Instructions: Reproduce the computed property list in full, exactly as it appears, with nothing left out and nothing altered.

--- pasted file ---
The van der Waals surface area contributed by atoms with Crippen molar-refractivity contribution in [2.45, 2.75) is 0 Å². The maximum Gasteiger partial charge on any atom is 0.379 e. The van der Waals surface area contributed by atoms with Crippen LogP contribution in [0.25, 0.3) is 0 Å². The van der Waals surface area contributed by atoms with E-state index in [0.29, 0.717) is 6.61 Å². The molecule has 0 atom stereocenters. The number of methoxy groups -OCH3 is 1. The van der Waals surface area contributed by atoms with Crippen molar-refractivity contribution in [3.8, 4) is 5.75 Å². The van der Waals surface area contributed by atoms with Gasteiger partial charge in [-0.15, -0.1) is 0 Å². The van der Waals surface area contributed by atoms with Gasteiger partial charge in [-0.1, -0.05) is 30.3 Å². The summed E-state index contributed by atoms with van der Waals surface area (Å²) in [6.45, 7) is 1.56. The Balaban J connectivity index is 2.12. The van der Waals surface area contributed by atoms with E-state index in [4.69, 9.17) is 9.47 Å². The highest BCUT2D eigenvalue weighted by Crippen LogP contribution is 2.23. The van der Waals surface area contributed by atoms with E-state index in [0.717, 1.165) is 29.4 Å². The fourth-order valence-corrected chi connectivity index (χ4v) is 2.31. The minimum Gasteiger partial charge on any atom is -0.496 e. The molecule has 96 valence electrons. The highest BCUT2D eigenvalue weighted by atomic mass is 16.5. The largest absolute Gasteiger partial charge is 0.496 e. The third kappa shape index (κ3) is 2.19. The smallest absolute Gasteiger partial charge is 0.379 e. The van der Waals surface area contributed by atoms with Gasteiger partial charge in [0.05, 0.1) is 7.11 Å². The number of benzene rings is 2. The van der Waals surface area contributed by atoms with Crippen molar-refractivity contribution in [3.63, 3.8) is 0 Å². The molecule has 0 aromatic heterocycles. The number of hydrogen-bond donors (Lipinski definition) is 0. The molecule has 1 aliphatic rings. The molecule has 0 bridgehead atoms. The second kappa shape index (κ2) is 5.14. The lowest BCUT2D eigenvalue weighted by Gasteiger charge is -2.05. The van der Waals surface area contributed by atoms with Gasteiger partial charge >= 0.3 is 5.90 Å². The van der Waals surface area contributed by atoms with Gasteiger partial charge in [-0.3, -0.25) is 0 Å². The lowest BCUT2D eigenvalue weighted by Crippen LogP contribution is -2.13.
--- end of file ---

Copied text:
The van der Waals surface area contributed by atoms with Crippen molar-refractivity contribution in [2.45, 2.75) is 0 Å². The maximum Gasteiger partial charge on any atom is 0.379 e. The van der Waals surface area contributed by atoms with Crippen LogP contribution in [0.25, 0.3) is 0 Å². The van der Waals surface area contributed by atoms with E-state index in [0.29, 0.717) is 6.61 Å². The molecule has 0 atom stereocenters. The number of methoxy groups -OCH3 is 1. The van der Waals surface area contributed by atoms with Crippen molar-refractivity contribution in [3.8, 4) is 5.75 Å². The van der Waals surface area contributed by atoms with Gasteiger partial charge in [-0.15, -0.1) is 0 Å². The van der Waals surface area contributed by atoms with Gasteiger partial charge in [-0.1, -0.05) is 30.3 Å². The summed E-state index contributed by atoms with van der Waals surface area (Å²) in [6.45, 7) is 1.56. The Balaban J connectivity index is 2.12. The van der Waals surface area contributed by atoms with E-state index in [4.69, 9.17) is 9.47 Å². The highest BCUT2D eigenvalue weighted by Crippen LogP contribution is 2.23. The van der Waals surface area contributed by atoms with E-state index in [0.717, 1.165) is 29.4 Å². The fourth-order valence-corrected chi connectivity index (χ4v) is 2.31. The minimum Gasteiger partial charge on any atom is -0.496 e. The molecule has 96 valence electrons. The highest BCUT2D eigenvalue weighted by atomic mass is 16.5. The largest absolute Gasteiger partial charge is 0.496 e. The third kappa shape index (κ3) is 2.19. The smallest absolute Gasteiger partial charge is 0.379 e. The van der Waals surface area contributed by atoms with Gasteiger partial charge in [0.05, 0.1) is 7.11 Å². The number of benzene rings is 2. The van der Waals surface area contributed by atoms with Crippen molar-refractivity contribution in [3.63, 3.8) is 0 Å². The molecule has 0 aromatic heterocycles. The number of hydrogen-bond donors (Lipinski definition) is 0. The molecule has 1 aliphatic rings. The molecule has 0 bridgehead atoms. The second kappa shape index (κ2) is 5.14. The lowest BCUT2D eigenvalue weighted by Gasteiger charge is -2.05. The van der Waals surface area contributed by atoms with Gasteiger partial charge >= 0.3 is 5.90 Å². The van der Waals surface area contributed by atoms with Gasteiger partial charge in [-0.3, -0.25) is 0 Å². The lowest BCUT2D eigenvalue weighted by Crippen LogP contribution is -2.13.